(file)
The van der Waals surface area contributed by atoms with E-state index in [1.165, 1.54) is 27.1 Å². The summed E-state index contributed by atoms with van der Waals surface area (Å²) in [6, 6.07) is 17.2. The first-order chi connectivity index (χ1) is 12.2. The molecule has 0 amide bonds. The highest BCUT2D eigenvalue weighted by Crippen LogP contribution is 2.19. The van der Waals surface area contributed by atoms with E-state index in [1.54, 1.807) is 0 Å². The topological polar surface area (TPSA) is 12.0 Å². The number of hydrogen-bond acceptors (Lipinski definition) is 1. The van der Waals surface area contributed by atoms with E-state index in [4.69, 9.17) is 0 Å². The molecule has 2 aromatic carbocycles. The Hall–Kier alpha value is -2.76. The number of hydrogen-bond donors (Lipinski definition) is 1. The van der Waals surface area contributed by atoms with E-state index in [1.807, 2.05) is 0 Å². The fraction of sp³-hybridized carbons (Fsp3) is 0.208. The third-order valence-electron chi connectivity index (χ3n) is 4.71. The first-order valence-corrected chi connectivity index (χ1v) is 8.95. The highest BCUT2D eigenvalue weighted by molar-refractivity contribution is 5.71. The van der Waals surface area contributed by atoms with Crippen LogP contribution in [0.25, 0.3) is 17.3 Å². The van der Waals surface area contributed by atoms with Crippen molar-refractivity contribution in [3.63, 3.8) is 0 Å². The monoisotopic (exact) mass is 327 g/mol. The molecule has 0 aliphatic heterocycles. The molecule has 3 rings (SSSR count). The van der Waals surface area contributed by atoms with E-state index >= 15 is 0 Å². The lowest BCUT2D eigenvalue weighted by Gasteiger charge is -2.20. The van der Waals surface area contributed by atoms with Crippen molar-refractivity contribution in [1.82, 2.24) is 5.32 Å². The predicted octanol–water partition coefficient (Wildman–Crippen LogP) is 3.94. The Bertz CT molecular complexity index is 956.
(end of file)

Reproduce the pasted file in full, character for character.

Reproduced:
The van der Waals surface area contributed by atoms with E-state index in [1.165, 1.54) is 27.1 Å². The summed E-state index contributed by atoms with van der Waals surface area (Å²) in [6, 6.07) is 17.2. The first-order chi connectivity index (χ1) is 12.2. The molecule has 0 amide bonds. The highest BCUT2D eigenvalue weighted by Crippen LogP contribution is 2.19. The van der Waals surface area contributed by atoms with E-state index in [1.54, 1.807) is 0 Å². The topological polar surface area (TPSA) is 12.0 Å². The number of hydrogen-bond acceptors (Lipinski definition) is 1. The van der Waals surface area contributed by atoms with E-state index in [4.69, 9.17) is 0 Å². The molecule has 2 aromatic carbocycles. The Hall–Kier alpha value is -2.76. The number of hydrogen-bond donors (Lipinski definition) is 1. The van der Waals surface area contributed by atoms with E-state index in [1.807, 2.05) is 0 Å². The fraction of sp³-hybridized carbons (Fsp3) is 0.208. The third-order valence-electron chi connectivity index (χ3n) is 4.71. The first-order valence-corrected chi connectivity index (χ1v) is 8.95. The highest BCUT2D eigenvalue weighted by molar-refractivity contribution is 5.71. The van der Waals surface area contributed by atoms with Crippen LogP contribution in [0.25, 0.3) is 17.3 Å². The van der Waals surface area contributed by atoms with Crippen molar-refractivity contribution in [3.63, 3.8) is 0 Å². The monoisotopic (exact) mass is 327 g/mol. The molecule has 0 aliphatic heterocycles. The molecule has 3 rings (SSSR count). The van der Waals surface area contributed by atoms with E-state index >= 15 is 0 Å². The lowest BCUT2D eigenvalue weighted by Gasteiger charge is -2.20. The van der Waals surface area contributed by atoms with Crippen molar-refractivity contribution in [1.82, 2.24) is 5.32 Å². The predicted octanol–water partition coefficient (Wildman–Crippen LogP) is 3.94. The Bertz CT molecular complexity index is 956.